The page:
Article | Fabulous Women

Confidence is key for getting a place at university – or work

Posted on 07/08/2019

Educational achievements may not provide the route to the best careers if the class profile does not fit. This was the damning conclusion of the BBC programme ‘How to Break into the Elite’ by their media editor Amol Rajan in late July.

I have just caught up on iPlayer with this programme, which showed that getting the right job required more than simply good A levels and a university degree, preferably from Oxbridge. Accent and mannerisms were often paramount for recruiters for, say, City jobs. The preferred skills, based on socio-economic background, usually included knowing some ‘middle class social codes’ involving polish, posture and personal presentation.

Suzie Fagan, a specialist recruiter in the finance sector, explained that people needed to “fit in with the culture” of a company. “I may not send someone for an interview because they don’t talk in the right way. That is sad.”

Moreover, the programme revealed that students from a privileged home, with a private school education and a 2:2 degree at a Russell group university, were more like to find a good job than working class students who achieved a first. The same privately educated group of graduates from Oxbridge were likely to earn more than fellow working class alumni.

Contacts and confidence were equally important, especially confidence. And the word confidence, Amol Rajan revealed, is derived from the Latin ‘fidere’, meaning to trust.

Rajan graduated from Cambridge University, thanks, he says, to the support of his Indian parents. He also has the advantage of being an extrovert, as he discovered when he filled in a survey for Robert de Vries at the University of Kent. Analysis of BBC research data on half a million people proved to de Vries that it was vital to be extroverted.

And there was luck. Amol said he had been lucky with his sponsors at the BBC. For example Matthew Wright of ‘The Wright Stuff’, who was his first boss at the BBC and said he came from an “ordinary” lower middle class background. They both concluded that we needed to instill ordinary people with confidence to make the UK more meritocratic and to help them break into the elite.

Amol Rajan summed up: “Class is the last barrier and it is a deeply rooted superstition that if you sound posh you mush be clever.” He added that he didn’t want to be part of a country with that kind of ethos.

In the ‘I’ newspaper, on 5 August, he calls for action to answer the old problem of “instilling confidence in young anxious minds…” to prepare them for the doubts and fears of life at university and at work. He and Afolabi Oliver have co-founded Key Sessions, under the auspices of the Rumi Charity, to address their aims.



There is also hope from the Careers and Enterprise Company, established in 2015 “to help link schools and colleges to employers, in order to increase employer engagement for young people”. The CEC have some 2,000 business volunteers acting as Enterprise Advisers (EA) in schools up and down the UK. EAs work with and through Local Enterprise Partnerships, who provide skillful support, arranging and maintaining contacts with a school, and keeping everyboy up to date with educational issues.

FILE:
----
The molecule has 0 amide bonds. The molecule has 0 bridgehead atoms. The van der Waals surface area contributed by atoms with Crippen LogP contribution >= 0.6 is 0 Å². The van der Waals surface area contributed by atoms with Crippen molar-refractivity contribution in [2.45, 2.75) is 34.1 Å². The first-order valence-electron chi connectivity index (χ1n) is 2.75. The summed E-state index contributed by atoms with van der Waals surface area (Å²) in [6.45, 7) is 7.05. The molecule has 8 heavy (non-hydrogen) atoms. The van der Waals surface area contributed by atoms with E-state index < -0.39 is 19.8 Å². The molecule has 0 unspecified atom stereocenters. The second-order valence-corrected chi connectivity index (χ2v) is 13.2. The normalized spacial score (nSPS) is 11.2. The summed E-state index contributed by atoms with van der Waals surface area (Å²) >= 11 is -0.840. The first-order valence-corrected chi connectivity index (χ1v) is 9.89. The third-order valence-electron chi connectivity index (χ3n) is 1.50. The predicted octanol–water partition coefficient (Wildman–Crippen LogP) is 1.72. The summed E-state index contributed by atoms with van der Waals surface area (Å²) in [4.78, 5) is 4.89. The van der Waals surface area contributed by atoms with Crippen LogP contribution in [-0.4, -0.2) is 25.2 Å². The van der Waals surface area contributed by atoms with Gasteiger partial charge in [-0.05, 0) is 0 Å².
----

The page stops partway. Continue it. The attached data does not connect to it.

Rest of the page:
The role of the EA is interact with a school at and their students at meetings with the careers’ team, at Careers’ Days’, ‘Dragons Den’ events, and mock interviews. Students who have experienced at least four meetings with business people are more likely to find permanent work.

Research for the CEC has confirmed that employers are looking for soft skills, such as communication and teamwork, which state schools do not have the time or capacity to teach, given their curriculum-driven timetable. For me, the role is not too demanding and can increase my business network (from fellow EAs) and my knowledge of education issues.



As well as the CEC’s programme, mentoring A level students who aspire for Oxbridge and other universities provides another way some schools have found to instill confidence. For example, at Barton Peveril Sixth Form College, Eastleigh, I and fellow graduate mentors offer tutorial-style discussions with students.

From the Spring term until December, when Oxbridge interviews take place, the mentor’s task is help students become accustomed to debating topics in and around their subjects and prospective university courses. Through questions and discussions they are encouraged to hone their analytical and logical skills so that they develop the confidence for an Oxbridge interview. The same confidence and communication skills are also invaluable for job interviews.

So, if you want to get the best for the future of students and for British society you are urged to contact the CEC and local schools and colleges. The work is rewarding and can boost your business network. EAs, mentors and confidence builders are always needed.



‘How to break in the Elite’, BBC iPlayer:


Careers and Enterprise Company: /


Back Author : Nick Keith

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  • Name: Nick Keith
    Comment: Here's a timely reminder of the importance of confidence, whether you are aiming for university, trying to get a job – or even getting on with your team, your staff or your clients at work. It was prompted by a recent BBC documentary by their Media Editor, Amol Rajan. And this applies largely to young people and solutions to jobs can be found through the Careers and Enterprise Company and their thousands of Enterprise Adviser. Acquiring confidence for a job or university interview can be achieved through practice with a mentor. As I'm both an EA and a mentor, please contact me if you want to get involved.


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